Theranos Founder and Former COO Charged with Fraud
Elizabeth Holmes, founder of the disgraced biotech Theranos, and her former Chief Operating Officer, Ramesh ‘Sunny’ Balwani, have been indicted with alleged wire fraud schemes in the state of California. The charges, which were produced by a federal grand jury, were announced in a joint statement from Alex Tse, Acting US Attorney, John Bennett, FBI Special Agent in Charge, and Scott Gottlieb, FDA Commissioner. Together, Holmes and Balwani are being charged with nine counts of wire fraud and two counts of conspiracy to commit wire fraud.
Theranos was founded in 2003 by Holmes with the goal of revolutionising diagnostic testing through novel and innovative blood tests. These tests earned a lot of attention within the medical community and beyond, with hope and investment high for the new technology. In 2009, Holmes brought in Sunny Balwani as her COO and second-in-command and together they drew in vast amounts of money from investors and doctors willing to use their tests.
Despite the early hype, however, it all came crashing down in 2016 when rumours started to appear that the ‘revolutionary blood tests’ were not the sensitive, accurate diagnostic tool being promised. By the end of the year, Theranos was being hit with lawsuits from all corners (including the state of Arizona) as investors accused the company of lying to them about an over-promised product. The backlash from investors, the government, and the public led to significant structural changes within Theranos as the company tried to slash their costs.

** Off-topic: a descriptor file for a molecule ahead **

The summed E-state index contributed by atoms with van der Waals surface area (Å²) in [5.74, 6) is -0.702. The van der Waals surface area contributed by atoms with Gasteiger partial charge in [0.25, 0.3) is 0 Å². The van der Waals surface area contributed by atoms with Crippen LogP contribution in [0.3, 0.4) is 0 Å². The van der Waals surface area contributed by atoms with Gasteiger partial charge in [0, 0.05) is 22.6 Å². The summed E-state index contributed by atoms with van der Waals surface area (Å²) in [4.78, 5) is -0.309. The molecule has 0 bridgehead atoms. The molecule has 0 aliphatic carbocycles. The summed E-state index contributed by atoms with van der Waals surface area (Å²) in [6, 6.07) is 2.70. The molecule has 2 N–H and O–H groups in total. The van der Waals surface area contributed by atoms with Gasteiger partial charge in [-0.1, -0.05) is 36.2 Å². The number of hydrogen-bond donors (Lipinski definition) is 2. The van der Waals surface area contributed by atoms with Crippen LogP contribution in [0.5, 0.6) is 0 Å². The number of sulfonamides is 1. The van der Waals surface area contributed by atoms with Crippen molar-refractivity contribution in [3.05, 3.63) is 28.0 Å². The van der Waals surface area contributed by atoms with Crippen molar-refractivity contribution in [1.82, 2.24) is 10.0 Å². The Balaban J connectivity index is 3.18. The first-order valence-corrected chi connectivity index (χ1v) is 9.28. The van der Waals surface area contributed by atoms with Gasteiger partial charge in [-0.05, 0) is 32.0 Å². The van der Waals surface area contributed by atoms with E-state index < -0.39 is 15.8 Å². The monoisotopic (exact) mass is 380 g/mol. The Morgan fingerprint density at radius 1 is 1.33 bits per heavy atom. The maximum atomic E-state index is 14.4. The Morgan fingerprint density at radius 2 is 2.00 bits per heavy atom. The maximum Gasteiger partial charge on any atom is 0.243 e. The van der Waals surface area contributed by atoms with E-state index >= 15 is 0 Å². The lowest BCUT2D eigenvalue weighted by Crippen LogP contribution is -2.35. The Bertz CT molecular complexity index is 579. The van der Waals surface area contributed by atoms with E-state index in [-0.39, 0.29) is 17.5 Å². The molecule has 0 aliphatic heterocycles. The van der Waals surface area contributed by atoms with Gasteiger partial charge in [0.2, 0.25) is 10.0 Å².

Elizabeth Holmes herself received a lot of the negative press from the fallout, including a two-year lab ban from CMS in 2016 and a previous fraud charge from the SEC earlier this year. In that lawsuit, Theranos and Holmes agreed to settle without admitting wrongdoing, leaving Holmes with a $500,000 penalty and an order to relinquish her company voting power. The agreement also barred her from serving as an officer or director of a public company for ten years.
Now, both Holmes and Balwani are facing charges of wire fraud in the Northern District of California. The basis of these charges is that the pair knowingly used advertisements and solicitations to encourage the use of medical products that could not produce reliable results, namely the company’s touted blood tests.
“This indictment alleges a corporate conspiracy to defraud financial investors,” said Special Agent in Charge Bennett. “This conspiracy misled doctors and patients about the reliability of medical tests that endangered health and lives.”
At the present time, Holmes and Balwani are only being charged with fraud, and are legally considered to be innocent unless proven guilty beyond a reasonable doubt. However, if they are convicted, then they could face a maximum sentence of 20 years in prison, in addition to a fine of $250,000 plus restitution for each count of fraud and conspiracy. The defendants made their initial court appearances last week.